01-26-2012, 09:07 PM
Re: Tilapia on Fly
Originally Posted by chuck s
I meant to indicate that I was using the generic terms for both the Tilapia and the Cichlids found across South Florida and in a few spots across the US.
Of course the Tilapia is in the Cichlid grouping but in most places and cases they have different common names. The Blue Tilapia is the most common name heard and is most often called just Tilapia although at times you might hear Nile Perch. The Mayan and several other Cichlids go by the common name of Cichlids or even Chicklets!
Here's where I messed up: I posted, "They are not a Chiclid but rather called Oreochromis aureus or the Blue Tilapia over most of their range here in the US. " That should have read They are not "called," Cichlids but rather called "Tilapia," ie Oreochromis or the Blue Tilapia.....etc!
Non-Native Florida Fish (3): Explore the nature side of Florida
Another distinction is that the Blue Tilapia was stocked by F&G while most of the other Cichlids were aquarium released and then spawned and spread in the wild. We here in the US do have a Cichlid of our own in the Rio Grande and tribs but limited to the lower reaches of the Rio Grande. They are also found in large springs and rivers of Central Texas' Edwards Plateau including the San Marcos, Guadalupe, San Antonio and Colorado rivers.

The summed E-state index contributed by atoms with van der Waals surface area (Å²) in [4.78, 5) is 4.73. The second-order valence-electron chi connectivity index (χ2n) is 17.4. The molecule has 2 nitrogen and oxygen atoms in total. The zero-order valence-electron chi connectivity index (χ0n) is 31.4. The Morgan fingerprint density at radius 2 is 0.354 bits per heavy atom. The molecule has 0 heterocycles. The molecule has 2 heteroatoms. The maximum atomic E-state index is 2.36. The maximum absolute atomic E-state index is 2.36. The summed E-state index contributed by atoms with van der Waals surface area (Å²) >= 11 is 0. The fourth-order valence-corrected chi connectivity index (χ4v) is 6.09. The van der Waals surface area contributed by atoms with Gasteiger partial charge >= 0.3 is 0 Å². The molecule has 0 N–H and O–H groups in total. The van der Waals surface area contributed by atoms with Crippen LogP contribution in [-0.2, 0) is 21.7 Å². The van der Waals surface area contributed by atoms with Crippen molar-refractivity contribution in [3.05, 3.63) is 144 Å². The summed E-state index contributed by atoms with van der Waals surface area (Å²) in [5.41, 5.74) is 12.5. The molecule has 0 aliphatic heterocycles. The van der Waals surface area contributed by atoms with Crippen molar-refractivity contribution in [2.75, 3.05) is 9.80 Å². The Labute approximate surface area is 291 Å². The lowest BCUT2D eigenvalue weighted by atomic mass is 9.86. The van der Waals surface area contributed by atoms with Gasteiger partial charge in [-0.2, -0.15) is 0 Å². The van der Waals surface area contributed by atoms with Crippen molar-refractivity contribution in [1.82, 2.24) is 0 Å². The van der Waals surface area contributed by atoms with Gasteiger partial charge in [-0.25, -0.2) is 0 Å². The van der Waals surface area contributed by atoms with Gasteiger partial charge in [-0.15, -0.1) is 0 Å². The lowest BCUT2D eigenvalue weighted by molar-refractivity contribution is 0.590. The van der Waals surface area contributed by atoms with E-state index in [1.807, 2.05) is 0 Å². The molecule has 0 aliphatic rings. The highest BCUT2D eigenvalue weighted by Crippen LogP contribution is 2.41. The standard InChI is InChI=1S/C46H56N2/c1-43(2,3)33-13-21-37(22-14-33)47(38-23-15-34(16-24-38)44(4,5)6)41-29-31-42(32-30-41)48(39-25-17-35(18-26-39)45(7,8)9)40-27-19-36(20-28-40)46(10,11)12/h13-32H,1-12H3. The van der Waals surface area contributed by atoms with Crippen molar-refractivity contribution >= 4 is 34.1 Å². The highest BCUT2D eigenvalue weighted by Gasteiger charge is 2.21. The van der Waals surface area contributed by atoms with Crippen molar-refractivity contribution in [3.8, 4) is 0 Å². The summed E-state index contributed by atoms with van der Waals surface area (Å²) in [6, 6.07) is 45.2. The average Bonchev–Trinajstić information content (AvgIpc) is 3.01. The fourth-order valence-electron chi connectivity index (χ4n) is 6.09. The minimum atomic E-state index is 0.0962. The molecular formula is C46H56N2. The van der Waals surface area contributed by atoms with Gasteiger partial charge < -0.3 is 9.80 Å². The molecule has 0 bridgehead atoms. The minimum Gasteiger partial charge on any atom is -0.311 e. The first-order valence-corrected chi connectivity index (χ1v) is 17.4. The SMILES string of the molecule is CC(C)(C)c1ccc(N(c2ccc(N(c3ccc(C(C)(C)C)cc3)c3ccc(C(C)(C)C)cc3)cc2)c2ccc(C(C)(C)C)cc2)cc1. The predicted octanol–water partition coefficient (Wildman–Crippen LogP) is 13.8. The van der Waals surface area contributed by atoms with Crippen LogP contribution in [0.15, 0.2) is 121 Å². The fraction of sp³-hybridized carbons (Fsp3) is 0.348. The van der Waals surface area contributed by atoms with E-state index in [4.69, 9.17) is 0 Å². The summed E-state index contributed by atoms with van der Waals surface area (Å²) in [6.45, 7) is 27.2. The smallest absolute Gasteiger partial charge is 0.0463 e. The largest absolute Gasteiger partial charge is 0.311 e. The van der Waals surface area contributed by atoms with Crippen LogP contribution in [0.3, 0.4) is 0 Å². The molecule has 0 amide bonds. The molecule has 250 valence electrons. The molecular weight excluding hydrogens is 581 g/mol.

Appreciate your sharpness and heads up!
The Tilapia and those other Cichlids are very cold sensitive and a few years back a cold front produced heavy fish kills among their populations in the Central Florida area.
as in canals bank to bank with dead fish!
One other thought--for those of you lucky enough to be able to target those Cichlids above, (Mayan-Rio Grande) be sure and do it as they are fighting fish par excellence and usually put the Blue Tilapia to shame in that regard. They are also much more aggressive to the fly akin to a Bluegill!
We have the Mozambique variety out here and these are highly tolerant of hypersaline water. They make good ceviche, or live bait if you're so inclined. Sometimes they have huge dieoffs here from algal blooms, there can easily be millions of dead uns. milt.